Academic integrity is a core part of the ANU culture as a community of scholars. At its heart, academic integrity is about behaving ethically, committing to honest and responsible scholarly practice and upholding these values with respect and fairness.
The ANU commits to assisting all members of our community to understand how to engage in academic work in ways that are consistent with, and actively support academic integrity. The ANU expects staff and students to be familiar with the academic integrity principle and Academic Misconduct Rule, uphold high standards of academic integrity and act ethically and honestly, to ensure the quality and value of the qualification that you will graduate with.
The Academic Misconduct Rule is in place to promote academic integrity and manage academic misconduct. Very minor breaches of the academic integrity principle may result in a reduction of marks of up to 10% of the total marks available for the assessment. The ANU offers a number of online and in person services to assist students with their assignments, examinations, and other learning activities. Visit the Academic Skills website for more information about academic integrity, your responsibilities and for assistance with your assignments, writing skills and study.
You will be required to electronically sign a declaration as part of the submission of your assignment. Please keep a copy of the assignment for your records. Unless an exemption has been approved by the Associate Dean (Education) submission must be through Turnitin.
For some forms of assessment (hand written assignments, art works, laboratory notes, etc.) hard copy submission is appropriate when approved by the Associate Dean (Education). Hard copy submissions must utilise the Assignment Cover Sheet. Please keep a copy of tasks completed for your records.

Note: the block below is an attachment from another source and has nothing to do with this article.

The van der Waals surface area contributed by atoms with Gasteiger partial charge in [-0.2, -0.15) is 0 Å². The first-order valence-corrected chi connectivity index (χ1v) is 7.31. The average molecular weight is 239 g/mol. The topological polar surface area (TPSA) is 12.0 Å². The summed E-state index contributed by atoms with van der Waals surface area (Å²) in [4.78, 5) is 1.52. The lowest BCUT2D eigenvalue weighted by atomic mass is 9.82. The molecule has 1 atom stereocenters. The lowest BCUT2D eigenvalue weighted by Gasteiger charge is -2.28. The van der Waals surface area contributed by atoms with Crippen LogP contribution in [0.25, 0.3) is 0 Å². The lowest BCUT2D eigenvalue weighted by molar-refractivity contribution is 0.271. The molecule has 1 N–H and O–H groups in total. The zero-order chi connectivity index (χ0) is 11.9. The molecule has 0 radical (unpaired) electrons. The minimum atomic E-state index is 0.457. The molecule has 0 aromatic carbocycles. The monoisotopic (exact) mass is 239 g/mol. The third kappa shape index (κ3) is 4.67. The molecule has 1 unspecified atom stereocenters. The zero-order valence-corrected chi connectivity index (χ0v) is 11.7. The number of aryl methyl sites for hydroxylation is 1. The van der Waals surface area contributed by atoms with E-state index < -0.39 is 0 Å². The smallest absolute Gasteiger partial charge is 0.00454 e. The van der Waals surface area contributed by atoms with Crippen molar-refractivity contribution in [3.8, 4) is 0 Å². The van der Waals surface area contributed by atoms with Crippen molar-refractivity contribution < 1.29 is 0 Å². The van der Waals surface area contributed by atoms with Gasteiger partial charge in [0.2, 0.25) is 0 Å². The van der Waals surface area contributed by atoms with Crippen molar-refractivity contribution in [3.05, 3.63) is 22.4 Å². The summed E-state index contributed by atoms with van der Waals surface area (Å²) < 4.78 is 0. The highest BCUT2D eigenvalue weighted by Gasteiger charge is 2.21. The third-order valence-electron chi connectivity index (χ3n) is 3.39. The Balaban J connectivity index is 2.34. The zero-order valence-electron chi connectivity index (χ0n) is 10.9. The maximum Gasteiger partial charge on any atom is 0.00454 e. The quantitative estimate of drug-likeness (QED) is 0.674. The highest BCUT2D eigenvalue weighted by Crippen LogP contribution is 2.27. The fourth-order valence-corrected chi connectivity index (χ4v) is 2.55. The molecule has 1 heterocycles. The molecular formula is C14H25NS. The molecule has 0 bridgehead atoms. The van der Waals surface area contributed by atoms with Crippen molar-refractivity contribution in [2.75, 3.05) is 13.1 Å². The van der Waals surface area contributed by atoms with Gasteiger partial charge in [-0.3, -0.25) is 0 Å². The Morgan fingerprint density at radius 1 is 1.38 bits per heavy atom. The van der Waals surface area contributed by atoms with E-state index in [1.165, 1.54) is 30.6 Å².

No submission of assessment tasks without an extension after the due date will be permitted. If an assessment task is not submitted by the due date, a mark of 0 will be awarded.
Accepted academic practice for referencing sources that you use in presentations can be found via the links on the Wattle site, under the file named “ANU and College Policies, Program Information, Student Support Services and Assessment”. Alternatively, you can seek help through the Students Learning Development website.
The graders will endeavour to return your assignments one week after the submission date..
Extensions and Penalties
Extensions and late submission of assessment pieces are covered by the Student Assessment (Coursework) Policy and Procedure. Extensions may be granted for assessment pieces that are not examinations or take-home examinations. If you need an extension, you must request an extension in writing on or before the due date. If you have documented and appropriate medical evidence that demonstrates you were not able to request an extension on or before the due date, you may be able to request it after the due date.
Distribution of grades policy
Academic Quality Assurance Committee monitors the performance of students, including attrition, further study and employment rates and grade distribution, and College reports on quality assurance processes for assessment activities, including alignment with national and international disciplinary and interdisciplinary standards, as well as qualification type learning outcomes.
Since first semester 1994, ANU uses a grading scale for all courses. This grading scale is used by all academic areas of the University.
Support for students
The University offers students support through several different services. You may contact the services listed below directly or seek advice from your Course Convener, Student Administrators, or your College and Course representatives (if applicable).
- ANU Health, safety & wellbeing for medical services, counselling, mental health and spiritual support
- ANU Diversity and inclusion for students with a disability or ongoing or chronic illness
- ANU Dean of Students for confidential, impartial advice and help to resolve problems between students and the academic or administrative areas of the University
- ANU Academic Skills and Learning Centre supports you make your own decisions about how you learn and manage your workload.
- ANU Counselling Centre promotes, supports and enhances mental health and wellbeing within the University student community.
- ANUSA supports and represents undergraduate and ANU College students
- PARSA supports and represents postgraduate and research students
Behavioral and Environmental Economics
Dr Jilu Zhang
Dr Jilu Zhang